Saturday, June 17, 2006

The Revolution Will Be Accessorized

I'm reading a collection of articles from BlackBook, the ten-year-old New York-based glossy progressive culture/fashion magazine. Like Vanity Fair, it often looks like a women's magazine by the cover. But like Vanity Fair, it has great writing and photography intended for an audience of both men and women. And it's smart.

I discovered BlackBook when I interned at Utne magazine -- it was one of the thousands of independent publications we all pored over to find interesting articles to reprint. A couple of my favorites appear in the collection The Revolution Will Be Accessorized (The article called "If It Makes You Think, Is It Fashion?" by Glenn O'Brien, in which he asks " Is a Helmut Lang suit of today very different in spirit from Amish wear? ... Is Bill Gates's sweater and jeans the equivalent of the Mao suit, the one look for the masses?" is brilliant.)

In the introduction to the collection, novelist Jay McInerney writes:
"If BlackBook resembles Vanity Fair and Vogue and Rolling Stone in terms of its production values it doesn’t look like, or read like, any of them. The magazine is almost too glossy and too beautiful for its own good and its own progressive and transgressive ambitions—somebody should either shoot the art director or give him a raise. But it’s the kind of magazine that’s alive to its own contradictions and seems to devote some of its pages to exploring them (see the exchange between Douglas Coupland and Naomi Klein, discussing among other things the authenticity of BlackBook and trying to fix its coordinates at the intersection of fashion and advertising.)"
And it's that exchange, or the fact that it could happen in BlackBook, that makes this magazine so good.

As liberal as I am, I had always dimsissed Naomi Klein as a smug, holier-than-thou progressive. The kind that I tune out as soon as they utter the words "corporation" or "this administration." I was pleasantly surprised at how reasonable she was. And how shrewd:
"Sadly, I think a lot of this is about self-interest -- confort breeds stasis, Progressives in the United States often try to deal with this by trying to "wake up" the population by hurling alarming facts at them and making them feel guilty about their cars and hamburgers. But my experience is that guilt doesn't last long as a motivator. We need a way of talking about change that questions not just why we are comfortable, when so many people aren't but also whether we are as comfortable as we think we are.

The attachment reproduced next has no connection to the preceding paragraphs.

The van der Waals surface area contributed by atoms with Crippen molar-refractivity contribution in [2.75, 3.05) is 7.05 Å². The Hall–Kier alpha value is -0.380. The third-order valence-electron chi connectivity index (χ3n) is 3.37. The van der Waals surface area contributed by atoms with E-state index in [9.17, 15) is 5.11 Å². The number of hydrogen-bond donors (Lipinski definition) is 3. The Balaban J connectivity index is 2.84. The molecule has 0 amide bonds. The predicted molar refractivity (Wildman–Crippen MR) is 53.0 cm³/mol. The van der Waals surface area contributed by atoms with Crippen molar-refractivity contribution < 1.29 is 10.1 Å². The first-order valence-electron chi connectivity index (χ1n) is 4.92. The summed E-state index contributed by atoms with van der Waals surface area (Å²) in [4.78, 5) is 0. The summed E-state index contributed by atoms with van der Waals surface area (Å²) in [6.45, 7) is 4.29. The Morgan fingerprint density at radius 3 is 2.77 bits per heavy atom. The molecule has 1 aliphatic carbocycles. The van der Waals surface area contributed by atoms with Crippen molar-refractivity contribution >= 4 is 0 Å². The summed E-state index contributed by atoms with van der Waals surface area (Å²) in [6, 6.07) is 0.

"When Arundhati Roy, the novelist, visits the United States, she doesn't try to make Americans feel guilty, she tries to get them to see that maybe their wonderful way of life isn't as wonderful as their politicians keep telling them that it is. For instance, she describes the American dream as 'the right to live alone in your house with your washing machine' and she tells her audiences about what they are missing in countries that have a richer sense of community. Too often we think of 'radicalizing' as getting people to give up their self-interest, instead of helping them to see their self-interest in radically different terms, and to see the pleasures of living differently. [italics mine] The biggest obstacle to 'the future of subversion' is that we no longer understand how change is supposed to happen."
I think she's closer to realizing the problems with the Left's methods that most.


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